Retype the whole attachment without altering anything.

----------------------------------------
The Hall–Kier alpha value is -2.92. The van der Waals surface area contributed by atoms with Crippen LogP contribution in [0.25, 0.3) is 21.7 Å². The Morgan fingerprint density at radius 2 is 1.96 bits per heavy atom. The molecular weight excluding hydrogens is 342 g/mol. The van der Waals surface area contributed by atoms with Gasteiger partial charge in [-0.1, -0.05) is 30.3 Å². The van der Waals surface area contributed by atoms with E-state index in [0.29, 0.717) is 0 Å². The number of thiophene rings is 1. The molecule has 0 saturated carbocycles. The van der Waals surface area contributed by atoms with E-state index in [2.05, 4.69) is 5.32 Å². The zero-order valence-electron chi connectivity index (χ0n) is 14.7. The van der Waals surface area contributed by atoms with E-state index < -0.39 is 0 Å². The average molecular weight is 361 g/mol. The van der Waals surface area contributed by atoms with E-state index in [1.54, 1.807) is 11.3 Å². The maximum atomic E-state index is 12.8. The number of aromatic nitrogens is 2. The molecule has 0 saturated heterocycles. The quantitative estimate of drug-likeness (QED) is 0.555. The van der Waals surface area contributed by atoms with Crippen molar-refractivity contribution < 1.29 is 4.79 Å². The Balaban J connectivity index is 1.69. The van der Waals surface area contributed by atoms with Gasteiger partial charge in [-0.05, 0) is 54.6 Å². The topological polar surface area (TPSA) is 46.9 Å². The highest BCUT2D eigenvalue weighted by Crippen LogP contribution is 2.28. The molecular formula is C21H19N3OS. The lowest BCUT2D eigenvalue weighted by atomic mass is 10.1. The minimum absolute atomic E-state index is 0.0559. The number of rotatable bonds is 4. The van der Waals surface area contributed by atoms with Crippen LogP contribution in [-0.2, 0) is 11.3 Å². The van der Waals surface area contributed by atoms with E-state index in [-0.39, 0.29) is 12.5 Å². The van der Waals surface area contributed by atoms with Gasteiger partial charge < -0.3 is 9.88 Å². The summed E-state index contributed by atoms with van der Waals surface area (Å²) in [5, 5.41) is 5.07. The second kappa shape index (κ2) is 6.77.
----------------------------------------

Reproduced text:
The Hall–Kier alpha value is -2.92. The van der Waals surface area contributed by atoms with Crippen LogP contribution in [0.25, 0.3) is 21.7 Å². The Morgan fingerprint density at radius 2 is 1.96 bits per heavy atom. The molecular weight excluding hydrogens is 342 g/mol. The van der Waals surface area contributed by atoms with Gasteiger partial charge in [-0.1, -0.05) is 30.3 Å². The van der Waals surface area contributed by atoms with E-state index in [0.29, 0.717) is 0 Å². The number of thiophene rings is 1. The molecule has 0 saturated carbocycles. The van der Waals surface area contributed by atoms with E-state index in [2.05, 4.69) is 5.32 Å². The zero-order valence-electron chi connectivity index (χ0n) is 14.7. The van der Waals surface area contributed by atoms with E-state index < -0.39 is 0 Å². The average molecular weight is 361 g/mol. The van der Waals surface area contributed by atoms with E-state index in [1.54, 1.807) is 11.3 Å². The maximum atomic E-state index is 12.8. The number of aromatic nitrogens is 2. The molecule has 0 saturated heterocycles. The quantitative estimate of drug-likeness (QED) is 0.555. The van der Waals surface area contributed by atoms with Crippen molar-refractivity contribution < 1.29 is 4.79 Å². The Balaban J connectivity index is 1.69. The van der Waals surface area contributed by atoms with Gasteiger partial charge in [-0.05, 0) is 54.6 Å². The topological polar surface area (TPSA) is 46.9 Å². The highest BCUT2D eigenvalue weighted by Crippen LogP contribution is 2.28. The molecular formula is C21H19N3OS. The lowest BCUT2D eigenvalue weighted by atomic mass is 10.1. The minimum absolute atomic E-state index is 0.0559. The number of rotatable bonds is 4. The van der Waals surface area contributed by atoms with Crippen LogP contribution in [-0.2, 0) is 11.3 Å². The van der Waals surface area contributed by atoms with E-state index in [-0.39, 0.29) is 12.5 Å². The van der Waals surface area contributed by atoms with Gasteiger partial charge < -0.3 is 9.88 Å². The summed E-state index contributed by atoms with van der Waals surface area (Å²) in [5, 5.41) is 5.07. The second kappa shape index (κ2) is 6.77.